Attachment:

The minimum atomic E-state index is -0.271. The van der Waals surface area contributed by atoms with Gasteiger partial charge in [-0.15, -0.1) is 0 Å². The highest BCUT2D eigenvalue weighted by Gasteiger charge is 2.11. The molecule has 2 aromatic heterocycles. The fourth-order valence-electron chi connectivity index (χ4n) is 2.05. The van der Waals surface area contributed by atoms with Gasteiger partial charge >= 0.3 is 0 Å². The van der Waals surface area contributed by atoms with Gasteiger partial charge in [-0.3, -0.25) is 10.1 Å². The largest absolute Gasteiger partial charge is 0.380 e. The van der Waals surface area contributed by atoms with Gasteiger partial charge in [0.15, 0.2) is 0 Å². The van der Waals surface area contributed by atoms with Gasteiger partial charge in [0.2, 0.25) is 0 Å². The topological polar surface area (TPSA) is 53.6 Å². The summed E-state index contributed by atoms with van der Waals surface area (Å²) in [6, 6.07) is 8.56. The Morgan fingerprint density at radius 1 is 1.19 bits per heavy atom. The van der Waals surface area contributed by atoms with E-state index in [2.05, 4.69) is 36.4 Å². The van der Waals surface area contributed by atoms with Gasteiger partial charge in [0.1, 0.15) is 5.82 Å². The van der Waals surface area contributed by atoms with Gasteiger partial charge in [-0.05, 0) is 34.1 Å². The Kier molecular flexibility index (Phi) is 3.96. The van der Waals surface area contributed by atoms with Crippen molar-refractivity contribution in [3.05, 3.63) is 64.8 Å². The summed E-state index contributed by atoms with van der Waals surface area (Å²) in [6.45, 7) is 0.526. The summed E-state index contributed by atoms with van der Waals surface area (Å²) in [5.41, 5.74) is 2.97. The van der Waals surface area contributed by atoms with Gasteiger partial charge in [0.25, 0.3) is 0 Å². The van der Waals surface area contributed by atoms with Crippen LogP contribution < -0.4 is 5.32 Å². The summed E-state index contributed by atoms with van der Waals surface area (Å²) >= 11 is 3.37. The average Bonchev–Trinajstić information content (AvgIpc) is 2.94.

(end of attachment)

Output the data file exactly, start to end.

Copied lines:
The minimum atomic E-state index is -0.271. The van der Waals surface area contributed by atoms with Gasteiger partial charge in [-0.15, -0.1) is 0 Å². The highest BCUT2D eigenvalue weighted by Gasteiger charge is 2.11. The molecule has 2 aromatic heterocycles. The fourth-order valence-electron chi connectivity index (χ4n) is 2.05. The van der Waals surface area contributed by atoms with Gasteiger partial charge >= 0.3 is 0 Å². The van der Waals surface area contributed by atoms with Gasteiger partial charge in [-0.3, -0.25) is 10.1 Å². The largest absolute Gasteiger partial charge is 0.380 e. The van der Waals surface area contributed by atoms with Gasteiger partial charge in [0.15, 0.2) is 0 Å². The van der Waals surface area contributed by atoms with Gasteiger partial charge in [0.2, 0.25) is 0 Å². The topological polar surface area (TPSA) is 53.6 Å². The summed E-state index contributed by atoms with van der Waals surface area (Å²) in [6, 6.07) is 8.56. The Morgan fingerprint density at radius 1 is 1.19 bits per heavy atom. The van der Waals surface area contributed by atoms with E-state index in [2.05, 4.69) is 36.4 Å². The van der Waals surface area contributed by atoms with Gasteiger partial charge in [0.1, 0.15) is 5.82 Å². The van der Waals surface area contributed by atoms with Gasteiger partial charge in [-0.05, 0) is 34.1 Å². The Kier molecular flexibility index (Phi) is 3.96. The van der Waals surface area contributed by atoms with Crippen molar-refractivity contribution in [3.05, 3.63) is 64.8 Å². The summed E-state index contributed by atoms with van der Waals surface area (Å²) in [6.45, 7) is 0.526. The summed E-state index contributed by atoms with van der Waals surface area (Å²) in [5.41, 5.74) is 2.97. The van der Waals surface area contributed by atoms with Gasteiger partial charge in [0.25, 0.3) is 0 Å². The van der Waals surface area contributed by atoms with Crippen LogP contribution < -0.4 is 5.32 Å². The summed E-state index contributed by atoms with van der Waals surface area (Å²) >= 11 is 3.37. The average Bonchev–Trinajstić information content (AvgIpc) is 2.94.